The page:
Angie with her altruistic albeit scheming brain initiates an effort to draw the following innocuous victims within her net to aid this glorified philanthropic quest—sullen and acerbic Savio who held a candle to her once and now, all the while blaming and cursing her for marrying his best friend Gabo instead of him; her mother-in-law Rosalina, mother to the now deceased Gabo who drew his last breath while eating a fistful of his wedding cake and choking on the plastic figurine on it (instead of marzipan, put in as a result of the parsimonious considerations of Rosalina—as revealed dramatically by Angie in her pre-coital overtures to Savio, at pains to prove her blessed virginity despite being married ‘for fifteen minutes’); Don Pedro, self-proclaimed-famed-globetrotter-cum-polyglot obsessed with the bodily abundance of Rosalina and insisting on treating her as his latest muse; the obviously love-struck Ferdie and last but not the least, Rosalina’s cat Nereus. The motley crowd set out in Don Pedro’s car driven by Savio (who apparently is the only one who knows how to drive) looking for Fanny in Goa and even managing to cross into the neighbouring state. After several false trails, Ferdie and team stumble across a lookalike of the young Fanny, who is revealed to be, in reality, her daughter. The elusive Fanny, unfortunately or fortunately, is now dead after living an apparently ‘colourful’ life replete with several men in it, and—as Ferdie discovers standing in the midst of her funeral procession looking at a corpse which doesn’t resemble the young Fanny he knew in the least—was seemingly, blissfully unaware of his existence (not to mention his overwhelming love for her) till the very end.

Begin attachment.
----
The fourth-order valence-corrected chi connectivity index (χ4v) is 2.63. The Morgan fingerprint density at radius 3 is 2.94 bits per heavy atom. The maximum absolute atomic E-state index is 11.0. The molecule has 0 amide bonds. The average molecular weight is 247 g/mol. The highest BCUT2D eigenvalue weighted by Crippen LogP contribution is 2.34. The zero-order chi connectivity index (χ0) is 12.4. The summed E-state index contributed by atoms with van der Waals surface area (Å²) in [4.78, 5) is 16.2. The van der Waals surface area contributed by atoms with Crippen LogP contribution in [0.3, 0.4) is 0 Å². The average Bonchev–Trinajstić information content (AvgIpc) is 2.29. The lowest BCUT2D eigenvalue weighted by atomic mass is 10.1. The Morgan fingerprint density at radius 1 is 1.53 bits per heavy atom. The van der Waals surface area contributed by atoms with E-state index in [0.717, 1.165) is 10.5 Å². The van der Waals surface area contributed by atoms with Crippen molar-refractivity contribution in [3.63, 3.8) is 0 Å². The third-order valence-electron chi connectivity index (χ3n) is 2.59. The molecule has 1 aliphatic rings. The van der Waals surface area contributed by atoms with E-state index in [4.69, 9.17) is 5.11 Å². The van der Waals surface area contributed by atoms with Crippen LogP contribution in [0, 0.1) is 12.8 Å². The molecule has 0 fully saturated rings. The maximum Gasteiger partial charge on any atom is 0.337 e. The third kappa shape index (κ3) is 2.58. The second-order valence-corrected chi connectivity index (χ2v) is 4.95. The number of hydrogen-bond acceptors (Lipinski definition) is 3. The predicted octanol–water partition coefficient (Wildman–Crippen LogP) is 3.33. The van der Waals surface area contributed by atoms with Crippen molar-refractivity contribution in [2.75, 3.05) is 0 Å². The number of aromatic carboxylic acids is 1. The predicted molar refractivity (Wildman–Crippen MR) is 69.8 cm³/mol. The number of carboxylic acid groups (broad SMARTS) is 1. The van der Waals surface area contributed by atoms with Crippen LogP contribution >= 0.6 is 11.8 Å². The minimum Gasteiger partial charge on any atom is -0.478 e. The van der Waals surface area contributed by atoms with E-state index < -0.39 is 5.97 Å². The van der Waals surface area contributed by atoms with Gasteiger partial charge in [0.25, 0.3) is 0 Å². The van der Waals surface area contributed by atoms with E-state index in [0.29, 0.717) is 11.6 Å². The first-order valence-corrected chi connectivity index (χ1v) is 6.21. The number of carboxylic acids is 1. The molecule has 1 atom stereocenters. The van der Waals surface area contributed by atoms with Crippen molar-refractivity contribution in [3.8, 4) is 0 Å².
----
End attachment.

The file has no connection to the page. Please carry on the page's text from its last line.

The story does not end here, of course. Finding Fanny is really not about Fanny, after all, the viewer discovers, feeling like a fool or a loser or both. Trying to package the hackneyed theme of ‘it is not about the destination, but the journey’ in a puerile attempt at cinematic taxidermy, the narrative closes with the happy union/re-union of Ferdie and Rosalina, along with Angie and Savio. The hapless Don Pedro, after painting a mercilessly grotesque abstract of Rosalina and denouncing her at the same time, had, meanwhile, met his end from a renegade bullet of a long lost gun in the dashboard of his car, accidentally fired by Rosalina in her sham attempt to suicide. Unknown to everyone else, his body had spilled off the car and now lay at the bottom of the sea engulfed in a couple of inadvertently acquired fishing nets while on his drop.
Maybe all this could still have been survived, and I would have been writing differently, if the narrative had proved to be differently structured, the screenplay, dialogues, and music would have been compact and authentic. Things being the way they are, however, the entire film proves to be a monotonous drag, with a message that is as clueless as the film maker, a painfully slow narrative for no apparent reason except that of forcing long periods of frustrating inactivity down viewers’ throats, pathetic attempts at schoolboy-ish humour, a weak parody of grand passions, and, above all and over all, a sea of meaningless insincerity. While all the actors—ranging from the greats like Nasiruddin Shah, Pankaj Kapoor and Dimple Kapadia to the young upcoming Arjun Kapoor and the nubile Deepika Padukone—try their best to heave the flagging plot up on their more-than-able/not-so-able shoulders, they could, for all its worth, be flogging a dead horse. Not worth a watch. Regrets, at so many levels.